Friday, July 10, 2020

When you are in a hole and need to get out, stop digging!

Anyone care to guess who is in the hole? I am grateful to my sister Judy for finding and then emailing me this photo along with a couple of other photos that truly were a blast from the past. Given the nature of some of the other photos that accompanied this particular picture I can pretty much tell where it was taken and when. It was during an annual vacation the family took to Avoca Beach, on New South Wales’ central coast just north of Sydney and it had to be around 1958. I would like to say that my family should have always dug a hole for me, set me down in it and then came back for me later in the day just to make sure I didn’t get into any untoward mischief.

The arrival of this photo was appropriate for the times. Living far from any beach and tucked up alongside mountains any opportunity to just leave the house and meander wherever, until we came across sand seems rather at odds with our circumstance. While the news about the global pandemic streams into our home each night, the reality is that life has changed and I have serious doubts as to whether it will ever be the same. Short trips up the mountain are OK but more adventurous outings appear to be more challenging. Then again, I looked to be safe down in that hole and without a care in the world.

It was without thinking too much about the circumstances of our time that Margo and I headed to our Chase bank’s local branch office. The bag Margo was carrying courtesy of HPE wasn’t to hold misbegotten funds seized during a raid. We were not there to cause mischief but rather to conduct normal business routines. However, the very fact that we, along with several other patrons, all showed up wearing masks wasn’t something we could simply ignore. The photo opportunity just spoke to us and that brief period of levity was enough to ensure we really weren’t stuck down a hole.

Here in Northern Colorado, businesses are all going a little overboard with the way they are interacting with their customers. While Margo and I understand the new normal we are living in these days, we aren’t too sure that it’s helping our mental state all that much. Take for example the steps some vendors are going to as a demonstration of their concern over our wellbeing including doing everything they can to help us. Pulling into a gas station I couldn’t help but notice that if I called the garage while pump-side, someone would rush out and fill my tank. And yes, this could be seen happening at a pump a few aisles down.

With the cars we now have and gas readily available and still a lot cheaper than we have seen for many years, the temptation to take to the hills proves irresistible of course practicing social distancing (except when passing other cars). We tend to avoid weekend road trips preferring instead the relative calmness of weekday travel, but nevertheless, Colorado’s popular tourist attractions continue to draw a crowd. It’s always busy up at Estes Park for instance and the drive to Walden along the Poudre River, continues to attract the fishing crowd with barely a trickle of water left untouched by lines and lures.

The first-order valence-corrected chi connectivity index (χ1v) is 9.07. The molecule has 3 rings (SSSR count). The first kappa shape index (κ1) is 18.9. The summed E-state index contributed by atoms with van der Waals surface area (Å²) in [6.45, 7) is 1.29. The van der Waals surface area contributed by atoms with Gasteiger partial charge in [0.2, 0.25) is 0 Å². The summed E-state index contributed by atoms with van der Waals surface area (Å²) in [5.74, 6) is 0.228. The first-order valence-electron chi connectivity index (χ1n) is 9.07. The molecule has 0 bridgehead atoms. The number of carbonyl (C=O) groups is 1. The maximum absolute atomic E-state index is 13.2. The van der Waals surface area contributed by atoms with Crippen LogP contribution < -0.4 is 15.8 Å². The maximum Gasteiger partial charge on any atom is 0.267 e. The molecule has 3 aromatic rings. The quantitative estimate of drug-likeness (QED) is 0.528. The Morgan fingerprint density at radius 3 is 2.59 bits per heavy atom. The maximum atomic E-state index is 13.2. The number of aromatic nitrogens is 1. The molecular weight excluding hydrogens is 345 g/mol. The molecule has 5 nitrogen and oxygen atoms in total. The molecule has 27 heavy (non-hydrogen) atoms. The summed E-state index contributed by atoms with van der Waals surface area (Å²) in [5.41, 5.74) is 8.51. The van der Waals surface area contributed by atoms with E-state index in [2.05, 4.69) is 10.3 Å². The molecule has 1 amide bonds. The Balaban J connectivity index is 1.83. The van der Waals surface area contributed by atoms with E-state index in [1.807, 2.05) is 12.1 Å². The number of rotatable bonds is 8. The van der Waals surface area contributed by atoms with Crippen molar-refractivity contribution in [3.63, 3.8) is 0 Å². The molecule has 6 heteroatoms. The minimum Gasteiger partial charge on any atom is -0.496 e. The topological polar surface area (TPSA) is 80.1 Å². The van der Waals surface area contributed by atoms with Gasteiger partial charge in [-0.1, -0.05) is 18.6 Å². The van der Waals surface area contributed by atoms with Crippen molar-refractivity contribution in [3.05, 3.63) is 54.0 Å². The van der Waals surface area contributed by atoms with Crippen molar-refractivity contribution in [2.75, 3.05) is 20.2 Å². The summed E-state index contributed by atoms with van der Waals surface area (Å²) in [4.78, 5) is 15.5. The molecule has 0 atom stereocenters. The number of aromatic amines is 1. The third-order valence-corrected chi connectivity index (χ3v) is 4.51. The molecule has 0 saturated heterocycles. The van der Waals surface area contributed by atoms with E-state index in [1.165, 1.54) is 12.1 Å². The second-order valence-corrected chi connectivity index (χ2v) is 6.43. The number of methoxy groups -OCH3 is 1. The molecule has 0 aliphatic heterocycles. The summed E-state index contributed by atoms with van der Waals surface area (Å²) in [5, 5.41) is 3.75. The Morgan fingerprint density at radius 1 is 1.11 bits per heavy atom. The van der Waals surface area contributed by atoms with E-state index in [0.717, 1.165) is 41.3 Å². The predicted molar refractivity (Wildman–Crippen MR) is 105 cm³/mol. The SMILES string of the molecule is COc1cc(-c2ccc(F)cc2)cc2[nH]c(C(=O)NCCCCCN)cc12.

What has also picked up are the many impromptu car shows for which Colorado is also famous. On our last outing, the Top of the Rockies Corvette club showed up and lined up in a parking lot adjacent to the Estes Park Police Station, they were hard to miss. No C8s for those interested in seeing the latest iteration of Corvette, but plenty from this millennium. Of course, Margo and I had to walk the length of the lot even as more Corvettes began arriving. For Indy 500 fans there were two Indy Pace Cars from different decades.

It all seems rather surreal to be walking the streets of Estes Park with our facemasks as we practiced social distancing. However, while everyone seemed to be consciously watching out for everyone else, all bets were off when lines formed at the lights controlling sidewalk crossings. Oh well, at least they got it half right, but all the same, it was a little off-putting so we didn’t stick around for that long. It seemed that there were many others prepared to dig holes for themselves and for Margo and me well, that was OK. 
The good news was that Claire’s Restaurant looked to be open serving patrons seated outside on their deck. For those who may not be familiar with Estes Park this is a popular destination if you’re looking to relax over a weekend brunch and on the many occasions we have made this our destination Claire’s has been serving two-for-one mimosas. On this latest drive into the town, we skipped brunch preferring instead to complete the highways 34 and 36 loop. Starting in Loveland and finishing in Boulder, the route never fails to deliver something of interest and the last time we drove it, we encountered big horn sheep. But not this time …